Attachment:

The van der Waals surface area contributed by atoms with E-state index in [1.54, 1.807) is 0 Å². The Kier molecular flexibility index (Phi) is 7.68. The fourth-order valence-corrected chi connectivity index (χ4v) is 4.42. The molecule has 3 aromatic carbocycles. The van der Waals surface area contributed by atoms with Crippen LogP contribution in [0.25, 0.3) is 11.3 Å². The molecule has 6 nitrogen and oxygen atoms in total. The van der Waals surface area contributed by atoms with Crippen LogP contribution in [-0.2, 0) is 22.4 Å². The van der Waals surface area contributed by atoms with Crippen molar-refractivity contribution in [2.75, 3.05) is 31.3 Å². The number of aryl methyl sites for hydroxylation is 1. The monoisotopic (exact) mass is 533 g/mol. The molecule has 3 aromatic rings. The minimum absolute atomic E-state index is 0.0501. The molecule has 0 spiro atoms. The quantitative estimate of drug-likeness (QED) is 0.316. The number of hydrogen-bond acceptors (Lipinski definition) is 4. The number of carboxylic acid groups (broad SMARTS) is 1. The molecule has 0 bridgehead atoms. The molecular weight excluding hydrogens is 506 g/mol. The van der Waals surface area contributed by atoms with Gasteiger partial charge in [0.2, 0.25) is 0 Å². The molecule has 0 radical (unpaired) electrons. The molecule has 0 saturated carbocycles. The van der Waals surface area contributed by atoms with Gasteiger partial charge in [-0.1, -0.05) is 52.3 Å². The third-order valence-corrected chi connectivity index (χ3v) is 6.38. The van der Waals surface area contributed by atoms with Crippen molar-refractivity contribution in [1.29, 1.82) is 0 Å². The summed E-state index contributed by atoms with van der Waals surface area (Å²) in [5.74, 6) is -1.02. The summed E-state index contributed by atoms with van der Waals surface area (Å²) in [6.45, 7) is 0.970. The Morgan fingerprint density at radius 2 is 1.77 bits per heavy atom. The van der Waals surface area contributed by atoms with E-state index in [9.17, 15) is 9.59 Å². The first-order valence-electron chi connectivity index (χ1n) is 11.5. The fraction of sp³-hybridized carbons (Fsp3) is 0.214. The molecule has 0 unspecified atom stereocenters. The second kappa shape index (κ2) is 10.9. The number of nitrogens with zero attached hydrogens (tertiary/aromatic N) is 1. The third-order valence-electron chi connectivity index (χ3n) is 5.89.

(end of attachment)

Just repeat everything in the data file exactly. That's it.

The van der Waals surface area contributed by atoms with E-state index in [1.54, 1.807) is 0 Å². The Kier molecular flexibility index (Phi) is 7.68. The fourth-order valence-corrected chi connectivity index (χ4v) is 4.42. The molecule has 3 aromatic carbocycles. The van der Waals surface area contributed by atoms with Crippen LogP contribution in [0.25, 0.3) is 11.3 Å². The molecule has 6 nitrogen and oxygen atoms in total. The van der Waals surface area contributed by atoms with Crippen LogP contribution in [-0.2, 0) is 22.4 Å². The van der Waals surface area contributed by atoms with Crippen molar-refractivity contribution in [2.75, 3.05) is 31.3 Å². The number of aryl methyl sites for hydroxylation is 1. The monoisotopic (exact) mass is 533 g/mol. The molecule has 3 aromatic rings. The minimum absolute atomic E-state index is 0.0501. The molecule has 0 spiro atoms. The quantitative estimate of drug-likeness (QED) is 0.316. The number of hydrogen-bond acceptors (Lipinski definition) is 4. The number of carboxylic acid groups (broad SMARTS) is 1. The molecule has 0 bridgehead atoms. The molecular weight excluding hydrogens is 506 g/mol. The van der Waals surface area contributed by atoms with Gasteiger partial charge in [0.2, 0.25) is 0 Å². The molecule has 0 radical (unpaired) electrons. The molecule has 0 saturated carbocycles. The van der Waals surface area contributed by atoms with Gasteiger partial charge in [-0.1, -0.05) is 52.3 Å². The third-order valence-corrected chi connectivity index (χ3v) is 6.38. The van der Waals surface area contributed by atoms with Crippen molar-refractivity contribution in [1.29, 1.82) is 0 Å². The summed E-state index contributed by atoms with van der Waals surface area (Å²) in [5.74, 6) is -1.02. The summed E-state index contributed by atoms with van der Waals surface area (Å²) in [6.45, 7) is 0.970. The Morgan fingerprint density at radius 2 is 1.77 bits per heavy atom. The van der Waals surface area contributed by atoms with E-state index in [9.17, 15) is 9.59 Å². The first-order valence-electron chi connectivity index (χ1n) is 11.5. The fraction of sp³-hybridized carbons (Fsp3) is 0.214. The molecule has 0 unspecified atom stereocenters. The second kappa shape index (κ2) is 10.9. The number of nitrogens with zero attached hydrogens (tertiary/aromatic N) is 1. The third-order valence-electron chi connectivity index (χ3n) is 5.89.